I also wasn’t good at brevity. This was the first reason I was unsuccessful. Whenever I looked for competitions or magazines, I’d bust the word count by several thousand. Even with strict pruning, I couldn’t bring one in under 5,000 words.

And then there was another problem. I was Miss Misfit. I was complimented for style and originality, but literary folk said I was too fond of plot. It didn’t help that I used concepts from science fiction and suspense. Try genre magazines, they said. ‘Try literary magazines,’ said the genre mags.

Much as I yearned for someone, anywhere, to publish me, I’m glad nobody did because I now see a more fundamental problem, beyond the style and subject matter. Even if I didn’t think I could write a novel, my concepts needed a novel’s scope.

In my work as an editor, I’ve often seen how rushing a powerful idea can make it trivial. Usually it’s most apparent with individual scenes, especially emotional ones – a turning point might look unconvincing if it’s too brief, but becomes a spellbinding showstopper if the writer slows and takes their time over every moment. I think this may be why I never had success with short stories – I was rushing a bigger idea. Blurting it out in a state of panic instead of giving it the space and pace it deserved. So the result was underbaked for literary people, and ungraspably off-beam for genre people. In short, I was shortchanging an idea that needed to be bigger. That’s not to say a big idea can never be a brief story, but I wasn’t suited to that approach.

I’m thinking about this because of Lee Martin’s post and because I’m now putting one of those old stories on a bigger canvas. As you might already know if you saw this recent post about the wondrous paradoxes of a slow writing process, Ever Rest began as 7,000 words and has now grown to around 110,000. You’ll also see from that post that I began with trepidation. In my mind, Ever Rest was frozen in that small space. Was expanding it even possible?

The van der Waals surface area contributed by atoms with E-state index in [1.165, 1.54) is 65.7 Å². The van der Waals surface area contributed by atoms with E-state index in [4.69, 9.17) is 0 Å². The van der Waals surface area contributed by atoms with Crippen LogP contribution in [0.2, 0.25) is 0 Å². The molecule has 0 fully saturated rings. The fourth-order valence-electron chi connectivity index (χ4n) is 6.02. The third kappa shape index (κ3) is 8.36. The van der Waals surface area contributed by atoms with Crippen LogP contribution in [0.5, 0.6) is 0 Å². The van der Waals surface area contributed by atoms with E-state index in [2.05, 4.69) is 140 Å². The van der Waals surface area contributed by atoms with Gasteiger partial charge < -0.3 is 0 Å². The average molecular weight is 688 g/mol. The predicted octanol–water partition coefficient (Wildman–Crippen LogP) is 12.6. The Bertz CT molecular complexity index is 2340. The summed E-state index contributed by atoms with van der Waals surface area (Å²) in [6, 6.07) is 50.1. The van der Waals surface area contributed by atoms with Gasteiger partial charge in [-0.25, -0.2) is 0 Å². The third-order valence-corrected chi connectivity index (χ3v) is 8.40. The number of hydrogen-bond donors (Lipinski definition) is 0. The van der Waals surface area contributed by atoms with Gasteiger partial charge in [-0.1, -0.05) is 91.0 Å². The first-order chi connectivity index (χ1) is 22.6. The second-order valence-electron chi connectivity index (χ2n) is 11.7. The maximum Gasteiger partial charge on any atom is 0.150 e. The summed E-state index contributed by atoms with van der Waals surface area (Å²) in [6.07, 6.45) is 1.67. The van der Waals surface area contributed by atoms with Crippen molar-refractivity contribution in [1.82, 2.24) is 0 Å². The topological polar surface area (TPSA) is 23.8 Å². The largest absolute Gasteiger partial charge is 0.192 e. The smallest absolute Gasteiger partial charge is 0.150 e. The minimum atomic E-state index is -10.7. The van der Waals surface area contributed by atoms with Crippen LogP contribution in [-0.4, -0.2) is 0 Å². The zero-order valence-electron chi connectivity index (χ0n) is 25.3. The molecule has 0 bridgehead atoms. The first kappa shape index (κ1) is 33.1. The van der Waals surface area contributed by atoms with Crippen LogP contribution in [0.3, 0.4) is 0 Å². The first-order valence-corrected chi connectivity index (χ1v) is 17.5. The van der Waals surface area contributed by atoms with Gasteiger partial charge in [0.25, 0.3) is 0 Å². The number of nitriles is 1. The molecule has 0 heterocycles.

I’m happy to report it was, so in case you’re also in an expanding frame of mind, here’s what I’ve been doing.

Is it still the same story?

Good question. It is because some parts of the core situation are technically the same, like the two Westworlds, Fargos, 2001s, Flowers For Algernons. And here I shall be magnificently vague as I’m not ready to explain more yet.

The how-to bit: making the story bigger

Find the other characters who have a story arc

My original story was a single viewpoint, first person. I looked for other souls who had a significant experience triggered by the core event. Gradually the cast list grew. The original character became two and they are now such distinct people that I can’t believe it wasn’t always thus. The story is now third person, six narrators.

Go beyond the original timescale

Ever Rest original had a timescale of a few days, with flashbacks to childhood and teen years. Gosh, didn’t I stuff a lot into 7,000 words? What if I spent longer in those years? I free-wrote in the characters’ viewpoints, not planning anything, shooting footage until they did something surprising or moving.

Look for missing moments

As I pieced my footage together, I found a pattern of situations that were always worth writing. When character A first met character B, what made them interested in each other? When character X started to change their mind about situation Y, what was that moment? Sometimes it was apparent that key conversations were missing. I didn’t know how those conversations would go; it was more that I knew the opposite – the characters would not be able to keep quiet.

Brief moments become major turning points

This is one of the joys of the bigger canvas. Moments that the original story glided through – or never even looked at – can become turning points, or even twists.

The end of exploration

Some of my explorations went to dead ends. I had plenty of footage that was ultimately dull, though nothing’s ever wasted. Even if a piece of text doesn’t stay in the manuscript, it helps with your own knowledge of the book. There were also plot directions that felt forced, so I took them out again. (Hint: keep all your versions so you can undo.)

The big question is this. With so many possibilities, how do you know when you’ve got an idea to keep? I always found the answer was this.

When it felt like it had been there all along.  

If you want to know more about Ever Rest, and anything else I’m working on, sign up for my newsletter!

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The slow-burn writer … What takes literary authors so long?